Luther, of course, believed in the Real Presence as well (and even — egads — adoration of the Host — see, e.g., Table Talk, ed. Hazlitt, no. 363, p.207). Thus, according to you, Luther must be both a “works-salvationist” and an idolater (even Calvin called him “half-papist” for this very reason), not to mention his belief in the Immaculate Conception and other “unbiblical” Marian doctrines (see my enclosed article). One of Luther’s two favorite works (along with, appropriately, Bondage of the Will) was his seminal Commentary on Galatians. Yet you would now have me to believe that the correct perspective on this book, contrary to Luther’s, excludes the use of sacraments! Your theological landscape is indeed a strange one, full of mysterious and unexpected detours and astonishingly contradictory backwaters.

Do you mention these beliefs of Luther when you extoll him in Fatal Flaw, chapter 1, and leave the impression that he was opposed to the “Roman system” in toto? Of course not, because such straightforward honesty would be fatal to your case and would fail to rouse the anti-Catholic “ignorant armies of the night” (Luther is misused just as much as the Fathers are). This is “anachronistic interpretation” par excellence, and it happens all the time.

For precisely this reason I was really shocked to learn about Luther’s errors and considerable shortcomings as well as his many agreements with Catholicism. I had swallowed the myth, spoon-fed from Protestant legatees who in turn have taken in the fairy-tales with their mother’s milk for 474 years (the Diet of Worms remains that to this day!). The truth is always more interesting, and particularly so in Luther’s case.

Your treatment of the Canon of Scripture misses the point, which is that the Catholic Church, and “extrabiblical authority” was necessary for you guys to even have your Bible, let alone construct with tortured “logic” myths such as “perspicuity” and “sola Scriptura” from this book which you would never even have but for the Catholic Church, which, inexplicably, preserved it even though it supposedly destroys that same Church’s belief system– evident to any “plowboy.” My paper on “sola Scriptura” deals with this.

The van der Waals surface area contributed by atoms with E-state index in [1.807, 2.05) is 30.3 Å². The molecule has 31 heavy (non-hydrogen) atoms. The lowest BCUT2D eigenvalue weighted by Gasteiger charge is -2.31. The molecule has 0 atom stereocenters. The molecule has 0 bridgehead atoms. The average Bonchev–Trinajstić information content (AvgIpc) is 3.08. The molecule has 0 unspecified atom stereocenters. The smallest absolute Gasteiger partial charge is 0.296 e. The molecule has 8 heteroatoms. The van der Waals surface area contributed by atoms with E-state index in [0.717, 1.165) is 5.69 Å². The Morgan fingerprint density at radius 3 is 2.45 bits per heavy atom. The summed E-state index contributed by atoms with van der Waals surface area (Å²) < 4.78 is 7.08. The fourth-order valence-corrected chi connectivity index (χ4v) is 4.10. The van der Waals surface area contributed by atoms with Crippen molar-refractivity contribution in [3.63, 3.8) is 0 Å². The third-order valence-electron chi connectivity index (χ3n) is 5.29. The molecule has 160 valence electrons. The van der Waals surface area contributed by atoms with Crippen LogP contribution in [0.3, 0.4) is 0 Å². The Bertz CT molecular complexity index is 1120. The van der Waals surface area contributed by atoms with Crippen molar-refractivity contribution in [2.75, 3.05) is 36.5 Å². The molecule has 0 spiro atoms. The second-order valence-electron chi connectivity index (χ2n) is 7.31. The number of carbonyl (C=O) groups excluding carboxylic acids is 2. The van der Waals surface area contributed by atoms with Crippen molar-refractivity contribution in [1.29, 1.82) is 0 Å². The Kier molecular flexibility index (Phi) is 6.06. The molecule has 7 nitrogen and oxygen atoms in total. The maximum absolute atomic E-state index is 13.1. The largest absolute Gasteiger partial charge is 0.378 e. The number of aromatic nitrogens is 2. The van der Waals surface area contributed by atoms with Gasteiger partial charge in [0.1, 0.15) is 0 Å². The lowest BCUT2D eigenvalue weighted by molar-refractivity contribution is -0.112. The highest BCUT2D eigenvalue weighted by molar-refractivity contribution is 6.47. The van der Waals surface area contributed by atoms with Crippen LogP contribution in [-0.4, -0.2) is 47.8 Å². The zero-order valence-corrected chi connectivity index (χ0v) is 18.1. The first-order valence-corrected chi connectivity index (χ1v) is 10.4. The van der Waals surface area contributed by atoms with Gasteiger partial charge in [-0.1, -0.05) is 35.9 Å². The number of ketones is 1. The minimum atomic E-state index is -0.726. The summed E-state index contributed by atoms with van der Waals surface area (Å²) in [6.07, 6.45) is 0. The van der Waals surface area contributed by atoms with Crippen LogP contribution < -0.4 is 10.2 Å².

It’s the oldest rhetorical trick in the book to simply dismiss an important question as irrelevant, when one can’t answer it, as you did with my query as to when Catholicism became apostate. You say, “do we need to know? Of course not.” Of course every anti-Catholic does need to know, in order for his “Church history,” to the extent that he has any at all, to have any shred of plausibility. There must have been a Church all those years when all “true believers” waited with baited breath for Messiah-Luther to be born in Eisleben (no less improbable than Nazareth for such a momentous figure, I guess).

You have no case, pure and simple, since all the Catholic distinctives appeared early, at least in kernel form, as far as records reveal to us (already strikingly so in St. Ignatius and St. Clement). Anti-Catholics are so desperate for a quasi-history, that, e.g., Dave Hunt is ready to embrace the Cathari and Albigensians as brothers before he would ever think of accepting me!